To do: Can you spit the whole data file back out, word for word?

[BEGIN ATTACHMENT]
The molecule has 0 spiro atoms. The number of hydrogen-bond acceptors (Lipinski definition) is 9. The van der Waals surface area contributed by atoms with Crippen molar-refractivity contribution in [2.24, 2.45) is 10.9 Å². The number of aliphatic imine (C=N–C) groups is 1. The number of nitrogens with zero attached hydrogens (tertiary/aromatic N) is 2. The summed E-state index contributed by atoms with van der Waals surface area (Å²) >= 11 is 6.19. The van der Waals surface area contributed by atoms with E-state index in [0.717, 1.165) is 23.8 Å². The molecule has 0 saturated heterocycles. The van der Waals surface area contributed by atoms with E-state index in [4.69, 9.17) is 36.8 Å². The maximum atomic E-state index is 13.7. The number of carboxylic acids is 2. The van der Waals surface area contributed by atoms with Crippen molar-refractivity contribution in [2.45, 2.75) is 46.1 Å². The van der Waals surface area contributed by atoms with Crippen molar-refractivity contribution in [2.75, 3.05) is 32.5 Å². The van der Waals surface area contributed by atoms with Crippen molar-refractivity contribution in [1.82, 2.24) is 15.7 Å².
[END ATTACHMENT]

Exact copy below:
The molecule has 0 spiro atoms. The number of hydrogen-bond acceptors (Lipinski definition) is 9. The van der Waals surface area contributed by atoms with Crippen molar-refractivity contribution in [2.24, 2.45) is 10.9 Å². The number of aliphatic imine (C=N–C) groups is 1. The number of nitrogens with zero attached hydrogens (tertiary/aromatic N) is 2. The summed E-state index contributed by atoms with van der Waals surface area (Å²) >= 11 is 6.19. The van der Waals surface area contributed by atoms with E-state index in [0.717, 1.165) is 23.8 Å². The molecule has 0 saturated heterocycles. The van der Waals surface area contributed by atoms with E-state index in [4.69, 9.17) is 36.8 Å². The maximum atomic E-state index is 13.7. The number of carboxylic acids is 2. The van der Waals surface area contributed by atoms with Crippen molar-refractivity contribution in [2.45, 2.75) is 46.1 Å². The van der Waals surface area contributed by atoms with Crippen molar-refractivity contribution in [2.75, 3.05) is 32.5 Å². The van der Waals surface area contributed by atoms with Crippen molar-refractivity contribution in [1.82, 2.24) is 15.7 Å².